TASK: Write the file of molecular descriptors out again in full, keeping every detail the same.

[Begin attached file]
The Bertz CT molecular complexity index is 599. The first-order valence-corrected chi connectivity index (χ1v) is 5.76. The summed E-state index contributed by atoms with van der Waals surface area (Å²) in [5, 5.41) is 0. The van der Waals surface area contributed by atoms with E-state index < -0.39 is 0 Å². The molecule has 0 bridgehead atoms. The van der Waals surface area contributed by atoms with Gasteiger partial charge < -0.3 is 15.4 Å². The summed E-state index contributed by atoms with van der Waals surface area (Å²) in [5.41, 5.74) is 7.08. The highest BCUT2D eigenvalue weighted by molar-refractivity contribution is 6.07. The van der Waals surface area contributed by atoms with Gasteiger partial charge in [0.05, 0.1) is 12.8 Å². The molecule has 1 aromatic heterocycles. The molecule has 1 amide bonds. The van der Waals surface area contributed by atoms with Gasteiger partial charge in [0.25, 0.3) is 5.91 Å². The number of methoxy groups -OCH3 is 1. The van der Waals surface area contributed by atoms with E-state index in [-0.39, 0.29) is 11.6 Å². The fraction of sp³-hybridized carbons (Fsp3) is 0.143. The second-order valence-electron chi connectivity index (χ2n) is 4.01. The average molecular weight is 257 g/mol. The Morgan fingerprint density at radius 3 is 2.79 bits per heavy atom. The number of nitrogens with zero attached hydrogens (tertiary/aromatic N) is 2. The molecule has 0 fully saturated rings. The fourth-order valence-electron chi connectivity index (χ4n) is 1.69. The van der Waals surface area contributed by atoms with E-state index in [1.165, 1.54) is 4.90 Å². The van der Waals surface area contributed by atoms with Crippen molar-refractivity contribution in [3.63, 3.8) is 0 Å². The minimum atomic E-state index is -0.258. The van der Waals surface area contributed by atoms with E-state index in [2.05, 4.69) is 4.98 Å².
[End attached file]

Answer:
The Bertz CT molecular complexity index is 599. The first-order valence-corrected chi connectivity index (χ1v) is 5.76. The summed E-state index contributed by atoms with van der Waals surface area (Å²) in [5, 5.41) is 0. The van der Waals surface area contributed by atoms with E-state index < -0.39 is 0 Å². The molecule has 0 bridgehead atoms. The van der Waals surface area contributed by atoms with Gasteiger partial charge < -0.3 is 15.4 Å². The summed E-state index contributed by atoms with van der Waals surface area (Å²) in [5.41, 5.74) is 7.08. The highest BCUT2D eigenvalue weighted by molar-refractivity contribution is 6.07. The van der Waals surface area contributed by atoms with Gasteiger partial charge in [0.05, 0.1) is 12.8 Å². The molecule has 1 aromatic heterocycles. The molecule has 1 amide bonds. The van der Waals surface area contributed by atoms with Gasteiger partial charge in [0.25, 0.3) is 5.91 Å². The number of methoxy groups -OCH3 is 1. The van der Waals surface area contributed by atoms with E-state index in [-0.39, 0.29) is 11.6 Å². The fraction of sp³-hybridized carbons (Fsp3) is 0.143. The second-order valence-electron chi connectivity index (χ2n) is 4.01. The average molecular weight is 257 g/mol. The Morgan fingerprint density at radius 3 is 2.79 bits per heavy atom. The number of nitrogens with zero attached hydrogens (tertiary/aromatic N) is 2. The molecule has 0 fully saturated rings. The fourth-order valence-electron chi connectivity index (χ4n) is 1.69. The van der Waals surface area contributed by atoms with E-state index in [1.165, 1.54) is 4.90 Å². The van der Waals surface area contributed by atoms with Crippen molar-refractivity contribution in [3.63, 3.8) is 0 Å². The minimum atomic E-state index is -0.258. The van der Waals surface area contributed by atoms with E-state index in [2.05, 4.69) is 4.98 Å².